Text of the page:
Monday night I gave a workshop on backyard poultry owning for our local town’s Adult Education program.
This is the second time I’ve given this workshop and many who attended are also signed up for the advanced class next week on “now that you have a flock, what’s next?”
Monday’s class covered the basics. How to get chicks, what’s the difference between a straight run and sex-linked birds (a very important thing to know), and what to feed your birds as chicks and then as egg-laying hens.
We talked a lot about eggs.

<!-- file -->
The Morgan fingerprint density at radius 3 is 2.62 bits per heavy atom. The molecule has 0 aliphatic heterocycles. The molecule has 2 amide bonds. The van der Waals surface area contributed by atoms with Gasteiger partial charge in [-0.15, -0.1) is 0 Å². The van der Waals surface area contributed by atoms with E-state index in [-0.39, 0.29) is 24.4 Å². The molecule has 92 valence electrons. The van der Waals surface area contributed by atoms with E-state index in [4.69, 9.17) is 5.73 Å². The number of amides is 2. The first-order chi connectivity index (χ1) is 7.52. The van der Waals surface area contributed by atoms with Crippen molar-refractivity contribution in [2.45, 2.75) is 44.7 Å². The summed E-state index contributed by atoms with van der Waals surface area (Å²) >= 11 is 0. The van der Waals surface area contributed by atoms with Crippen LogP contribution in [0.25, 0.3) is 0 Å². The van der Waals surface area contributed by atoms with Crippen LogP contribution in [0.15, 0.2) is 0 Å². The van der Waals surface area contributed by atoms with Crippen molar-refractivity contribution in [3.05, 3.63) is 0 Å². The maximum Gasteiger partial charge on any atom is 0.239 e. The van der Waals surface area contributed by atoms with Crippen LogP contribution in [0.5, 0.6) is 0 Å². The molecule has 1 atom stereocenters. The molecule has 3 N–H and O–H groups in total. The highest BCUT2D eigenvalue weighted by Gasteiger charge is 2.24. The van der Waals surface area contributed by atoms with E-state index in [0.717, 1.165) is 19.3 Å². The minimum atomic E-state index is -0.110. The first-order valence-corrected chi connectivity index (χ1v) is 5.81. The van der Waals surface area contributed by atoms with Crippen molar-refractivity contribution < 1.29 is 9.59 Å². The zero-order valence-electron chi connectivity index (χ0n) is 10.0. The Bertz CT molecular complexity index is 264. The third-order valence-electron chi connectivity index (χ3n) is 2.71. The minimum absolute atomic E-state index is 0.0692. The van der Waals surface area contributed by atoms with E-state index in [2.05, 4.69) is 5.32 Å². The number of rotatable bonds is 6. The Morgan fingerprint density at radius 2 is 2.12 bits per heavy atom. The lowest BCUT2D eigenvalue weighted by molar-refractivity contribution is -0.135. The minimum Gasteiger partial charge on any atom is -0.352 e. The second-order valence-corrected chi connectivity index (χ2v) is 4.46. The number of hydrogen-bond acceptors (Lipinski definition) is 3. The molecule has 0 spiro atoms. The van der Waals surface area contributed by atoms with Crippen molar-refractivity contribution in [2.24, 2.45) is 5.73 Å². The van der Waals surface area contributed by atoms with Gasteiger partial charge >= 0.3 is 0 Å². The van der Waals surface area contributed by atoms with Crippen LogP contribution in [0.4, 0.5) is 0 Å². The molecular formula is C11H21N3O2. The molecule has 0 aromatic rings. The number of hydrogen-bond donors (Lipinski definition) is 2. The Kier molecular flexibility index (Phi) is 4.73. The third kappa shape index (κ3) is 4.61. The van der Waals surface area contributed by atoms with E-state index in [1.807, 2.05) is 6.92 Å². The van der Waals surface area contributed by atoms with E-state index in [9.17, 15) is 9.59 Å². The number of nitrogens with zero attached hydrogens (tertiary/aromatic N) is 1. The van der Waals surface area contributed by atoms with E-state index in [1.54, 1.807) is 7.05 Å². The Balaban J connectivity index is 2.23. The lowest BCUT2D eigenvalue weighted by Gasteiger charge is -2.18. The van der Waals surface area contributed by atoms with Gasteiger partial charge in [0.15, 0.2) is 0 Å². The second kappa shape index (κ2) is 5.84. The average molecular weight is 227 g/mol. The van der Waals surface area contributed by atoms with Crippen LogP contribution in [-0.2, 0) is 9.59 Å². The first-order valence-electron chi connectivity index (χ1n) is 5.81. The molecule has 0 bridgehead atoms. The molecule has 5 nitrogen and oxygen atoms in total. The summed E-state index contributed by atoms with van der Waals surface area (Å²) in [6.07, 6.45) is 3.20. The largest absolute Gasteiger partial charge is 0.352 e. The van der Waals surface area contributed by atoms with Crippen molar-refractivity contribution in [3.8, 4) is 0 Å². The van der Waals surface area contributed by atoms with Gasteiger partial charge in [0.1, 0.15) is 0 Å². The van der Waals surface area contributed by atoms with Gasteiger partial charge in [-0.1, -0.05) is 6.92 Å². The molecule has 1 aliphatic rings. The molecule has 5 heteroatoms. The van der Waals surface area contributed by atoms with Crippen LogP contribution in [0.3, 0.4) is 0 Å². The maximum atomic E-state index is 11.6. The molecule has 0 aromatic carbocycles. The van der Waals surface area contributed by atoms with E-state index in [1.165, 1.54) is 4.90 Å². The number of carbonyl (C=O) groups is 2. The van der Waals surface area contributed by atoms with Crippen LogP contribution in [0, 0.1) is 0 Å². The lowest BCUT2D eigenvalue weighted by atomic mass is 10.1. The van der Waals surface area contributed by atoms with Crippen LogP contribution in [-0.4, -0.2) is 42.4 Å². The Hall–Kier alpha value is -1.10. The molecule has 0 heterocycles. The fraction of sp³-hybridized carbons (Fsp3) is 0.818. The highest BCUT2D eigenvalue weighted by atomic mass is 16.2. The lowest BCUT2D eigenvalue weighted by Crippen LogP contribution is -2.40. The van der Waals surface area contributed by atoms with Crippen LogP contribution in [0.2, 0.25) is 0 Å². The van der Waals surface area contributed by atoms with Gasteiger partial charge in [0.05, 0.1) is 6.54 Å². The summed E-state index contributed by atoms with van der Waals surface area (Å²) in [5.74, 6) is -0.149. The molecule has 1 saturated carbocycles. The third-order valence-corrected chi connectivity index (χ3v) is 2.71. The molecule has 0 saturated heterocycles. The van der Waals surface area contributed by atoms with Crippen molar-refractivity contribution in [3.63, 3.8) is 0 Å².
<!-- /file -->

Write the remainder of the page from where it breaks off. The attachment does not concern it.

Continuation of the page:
First of all, when the eggs are laid, they are covered with a thin film of oil that acts as a barrier protecting them from bacteria and water loss (the water content of an egg is high, if the water evaporates from inside, you’re going to have a bad egg.) If you don’t wash the egg, it can sit on your counter for a few days un-refridgerated and still be good. Think about it, in colonial times, they didn’t have refrigerators, most often the eggs sat in the kitchen until they were ready to be used.
Once you wash that oil coating off, however, the egg must then be refrigerated. In the refrigerator it can last up to a few months, but a washed egg on the table will only last a few days.
There are a few questions that I always get asked, one of which is how do you clean the eggs? Continue reading